Wishful Thinking: In Remembrance of Peter Christopherson

March 21, 2012

I have been in anticipation of this night for quite some time. Since I first heard about it, I’d been eagerly awaiting the night when I could sit in the Tyneside Cinema and listen to new Throbbing Gristle Material. I don’t think I need to explain why.

As a remembrance to the late, great Peter ‘Sleazy’ Christopherson, AV Festival have put together a full night of performances and films relating to Sleazy himself and the different projects he was involved with before his tragic passing.

The night was split into two halves. The first concentrating on music, the second on film.

The first performance was an amalgamation of sorts, combining pre recorded material, visuals, lighting and vocals to create one all encompassing performance. As the lights darkened, the candlelit table that adorned the stage was accompanied by Attila Csihar. The obscure performance commenced by playing out a Chris Watson recording of ‘silence’ from Durham Cathedral. The strange and interesting sounds filled the cinema with a sparse atmosphere. The natural ambience that we heard was interesting to say the least. The way it was manipulated in this setting really brought it into its own. The strange sounds emanating from the stage are accompanied by long, winding drones follow the ambient recordings making a sound that is both uneasy but also reassuring.  With that, comes Attila Csihar using his ‘operatic’ vocals to add an alternative dimension to the already rich texture of sounds. While this wonderful soundscape spreads throughout the room, we see projections of work by Alex Rose giving a sort of loose narrative to the noise we can hear. Something quite different, quite strange, but ultimately intriguing.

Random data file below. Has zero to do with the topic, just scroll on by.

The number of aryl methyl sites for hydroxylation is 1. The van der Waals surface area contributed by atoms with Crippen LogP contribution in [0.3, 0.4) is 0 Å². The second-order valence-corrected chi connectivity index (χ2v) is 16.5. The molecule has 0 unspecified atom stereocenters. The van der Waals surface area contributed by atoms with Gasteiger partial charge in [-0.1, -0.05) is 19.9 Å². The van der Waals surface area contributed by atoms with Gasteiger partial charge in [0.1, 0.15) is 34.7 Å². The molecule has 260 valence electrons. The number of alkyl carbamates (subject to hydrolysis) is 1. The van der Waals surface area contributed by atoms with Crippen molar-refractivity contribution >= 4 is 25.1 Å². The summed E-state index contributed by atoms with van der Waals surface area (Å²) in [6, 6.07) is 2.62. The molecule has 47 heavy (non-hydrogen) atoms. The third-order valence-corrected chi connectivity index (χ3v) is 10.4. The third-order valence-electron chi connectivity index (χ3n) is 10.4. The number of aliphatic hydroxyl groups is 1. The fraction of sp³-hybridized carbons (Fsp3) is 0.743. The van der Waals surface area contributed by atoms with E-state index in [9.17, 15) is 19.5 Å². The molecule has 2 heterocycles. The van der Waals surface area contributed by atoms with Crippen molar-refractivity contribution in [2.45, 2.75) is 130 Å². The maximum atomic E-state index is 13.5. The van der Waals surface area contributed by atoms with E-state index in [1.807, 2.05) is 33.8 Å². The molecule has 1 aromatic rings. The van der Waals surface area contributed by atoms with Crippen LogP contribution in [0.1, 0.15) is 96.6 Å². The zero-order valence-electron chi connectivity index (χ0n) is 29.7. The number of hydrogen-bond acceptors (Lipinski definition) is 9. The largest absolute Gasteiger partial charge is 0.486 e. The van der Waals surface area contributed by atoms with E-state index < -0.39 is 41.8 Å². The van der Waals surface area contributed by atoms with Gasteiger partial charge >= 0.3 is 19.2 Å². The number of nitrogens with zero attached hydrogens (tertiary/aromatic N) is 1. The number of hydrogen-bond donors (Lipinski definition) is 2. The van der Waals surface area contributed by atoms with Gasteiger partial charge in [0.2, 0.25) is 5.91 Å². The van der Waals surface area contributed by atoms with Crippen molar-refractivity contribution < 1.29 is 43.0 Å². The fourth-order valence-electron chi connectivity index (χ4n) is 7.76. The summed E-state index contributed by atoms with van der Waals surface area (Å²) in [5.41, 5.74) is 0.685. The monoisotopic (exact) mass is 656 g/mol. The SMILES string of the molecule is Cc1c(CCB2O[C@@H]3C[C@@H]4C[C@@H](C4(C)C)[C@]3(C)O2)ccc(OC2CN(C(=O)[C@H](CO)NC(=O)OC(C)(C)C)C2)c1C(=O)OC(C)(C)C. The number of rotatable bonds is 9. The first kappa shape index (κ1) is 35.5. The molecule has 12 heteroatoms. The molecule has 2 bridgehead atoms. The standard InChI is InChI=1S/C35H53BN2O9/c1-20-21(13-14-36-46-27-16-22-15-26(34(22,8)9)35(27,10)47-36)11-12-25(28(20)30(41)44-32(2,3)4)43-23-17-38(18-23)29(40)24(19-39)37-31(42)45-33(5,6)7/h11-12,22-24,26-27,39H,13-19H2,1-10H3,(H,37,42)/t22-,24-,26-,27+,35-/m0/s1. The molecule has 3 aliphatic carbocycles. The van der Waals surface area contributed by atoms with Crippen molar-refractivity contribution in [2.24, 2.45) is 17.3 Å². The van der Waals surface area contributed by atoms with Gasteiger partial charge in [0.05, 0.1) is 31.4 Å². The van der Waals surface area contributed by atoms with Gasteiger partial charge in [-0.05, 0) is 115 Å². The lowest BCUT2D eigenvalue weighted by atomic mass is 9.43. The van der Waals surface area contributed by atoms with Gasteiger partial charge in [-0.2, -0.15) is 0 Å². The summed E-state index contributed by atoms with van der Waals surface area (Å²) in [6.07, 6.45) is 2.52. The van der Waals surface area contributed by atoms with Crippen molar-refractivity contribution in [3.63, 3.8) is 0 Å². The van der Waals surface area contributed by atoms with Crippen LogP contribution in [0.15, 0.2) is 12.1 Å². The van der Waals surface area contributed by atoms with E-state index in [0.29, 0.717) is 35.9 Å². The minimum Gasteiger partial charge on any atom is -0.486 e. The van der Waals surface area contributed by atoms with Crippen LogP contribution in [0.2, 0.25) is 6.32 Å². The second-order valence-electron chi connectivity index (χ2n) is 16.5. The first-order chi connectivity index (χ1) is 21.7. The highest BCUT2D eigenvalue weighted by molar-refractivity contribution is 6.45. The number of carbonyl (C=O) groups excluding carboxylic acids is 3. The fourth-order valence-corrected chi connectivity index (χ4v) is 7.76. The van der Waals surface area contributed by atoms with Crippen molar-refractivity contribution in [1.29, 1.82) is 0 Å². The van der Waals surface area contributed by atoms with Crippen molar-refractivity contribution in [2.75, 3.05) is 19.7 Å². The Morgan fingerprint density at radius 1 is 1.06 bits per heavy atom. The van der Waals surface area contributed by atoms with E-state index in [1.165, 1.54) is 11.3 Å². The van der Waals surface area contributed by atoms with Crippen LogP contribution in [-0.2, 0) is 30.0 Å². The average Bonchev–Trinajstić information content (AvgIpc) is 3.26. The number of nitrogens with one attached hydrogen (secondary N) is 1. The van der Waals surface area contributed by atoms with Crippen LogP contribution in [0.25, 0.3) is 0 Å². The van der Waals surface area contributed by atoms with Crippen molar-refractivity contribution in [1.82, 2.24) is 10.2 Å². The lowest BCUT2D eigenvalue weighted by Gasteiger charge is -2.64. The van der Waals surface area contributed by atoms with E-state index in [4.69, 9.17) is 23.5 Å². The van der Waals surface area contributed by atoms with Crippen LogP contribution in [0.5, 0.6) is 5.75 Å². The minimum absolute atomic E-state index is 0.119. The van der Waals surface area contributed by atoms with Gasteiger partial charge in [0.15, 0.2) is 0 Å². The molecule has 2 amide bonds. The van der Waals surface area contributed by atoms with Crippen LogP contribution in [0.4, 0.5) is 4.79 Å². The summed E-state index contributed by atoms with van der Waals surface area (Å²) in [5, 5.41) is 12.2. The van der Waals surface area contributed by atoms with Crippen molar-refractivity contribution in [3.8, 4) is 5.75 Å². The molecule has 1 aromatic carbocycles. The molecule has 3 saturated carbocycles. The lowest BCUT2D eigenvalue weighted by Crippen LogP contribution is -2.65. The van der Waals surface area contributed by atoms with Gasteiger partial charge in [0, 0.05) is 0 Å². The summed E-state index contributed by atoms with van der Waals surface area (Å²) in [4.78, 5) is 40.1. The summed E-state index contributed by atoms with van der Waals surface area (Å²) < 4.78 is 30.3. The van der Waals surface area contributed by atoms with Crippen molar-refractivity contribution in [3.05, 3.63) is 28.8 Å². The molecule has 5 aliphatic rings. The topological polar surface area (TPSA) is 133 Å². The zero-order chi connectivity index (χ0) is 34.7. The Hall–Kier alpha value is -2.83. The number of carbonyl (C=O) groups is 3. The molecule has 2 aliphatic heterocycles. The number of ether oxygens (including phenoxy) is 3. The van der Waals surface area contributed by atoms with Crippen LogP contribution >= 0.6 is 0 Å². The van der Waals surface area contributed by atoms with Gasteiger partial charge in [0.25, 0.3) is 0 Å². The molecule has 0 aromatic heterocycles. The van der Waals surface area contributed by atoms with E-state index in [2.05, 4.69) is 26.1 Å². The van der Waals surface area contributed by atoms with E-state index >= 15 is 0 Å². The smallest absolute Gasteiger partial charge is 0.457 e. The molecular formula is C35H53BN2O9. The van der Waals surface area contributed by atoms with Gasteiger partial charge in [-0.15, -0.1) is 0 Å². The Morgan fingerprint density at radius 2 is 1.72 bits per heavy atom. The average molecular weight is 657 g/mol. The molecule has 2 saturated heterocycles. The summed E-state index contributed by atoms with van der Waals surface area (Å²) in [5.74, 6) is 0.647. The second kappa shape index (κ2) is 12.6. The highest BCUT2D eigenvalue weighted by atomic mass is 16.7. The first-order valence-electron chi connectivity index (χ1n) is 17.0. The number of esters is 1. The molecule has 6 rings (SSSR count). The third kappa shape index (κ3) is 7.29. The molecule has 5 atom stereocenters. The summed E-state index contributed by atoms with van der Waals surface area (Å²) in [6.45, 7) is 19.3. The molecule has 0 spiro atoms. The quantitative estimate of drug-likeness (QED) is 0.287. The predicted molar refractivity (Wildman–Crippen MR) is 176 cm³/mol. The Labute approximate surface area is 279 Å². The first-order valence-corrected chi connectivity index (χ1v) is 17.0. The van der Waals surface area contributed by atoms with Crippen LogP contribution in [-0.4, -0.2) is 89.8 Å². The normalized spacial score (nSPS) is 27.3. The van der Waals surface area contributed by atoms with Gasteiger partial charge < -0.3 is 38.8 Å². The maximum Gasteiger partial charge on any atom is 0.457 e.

Next up, the highlight of the night and probably the reason that most of the people in the room are here for. Chris Carter and Cosey Fanni Tutti are debuting live remixes from the forthcoming Throbbing Gristle album. It really is as good as it sounds. The upcoming release from the industrial forefathers is a ‘cover’ of Nico’s 1970 album ‘Desertshore’. Despite it being a cover album, the familiar trademark sounds of Throbbing Gristle are as present as ever. Featuring a number of guests vocalists, this album has been made in tribute to the life of Peter ‘Sleazy’ Christopherson, to continue the vision that he had.

Introduced by Cosey herself, the 40 minute set features live manipulation of recordings from the album. In true Throbbing Gristle style, an heavy industrial beat pounds out throughout the entire set, giving the backbone for the rest of the music to latch onto. Full of sparse instrumentation and ambiguous sounds, it exemplified the arcane nature of their work. Honestly, I felt myself forgetting that this was a cover of another album. The difference in sound and composition from the original is sublime. Glitchy electronics reside throughout accompanied by the howling of Coseys violent guitar work and her beautiful vocal work. As the set continued on, I felt myself being drawn in by the hypnotic wave of noise. I find it strange how Throbbing Gristle manage to make a sound that is both frighteningly dark and macabre, yet still manages to feel safe and comforting. It’s a weird feeling. How can something so brutal also be so calming? I’m not sure, but it works, and it works well.

The whole set sounds amazing. I could go on for hours talking about it, but frankly any words I write here won’t be anywhere near sufficient enough to do it justice. I think I could have listened to it for countless more hours without it getting tedious. A true testament to how great Throbbing Gristle are.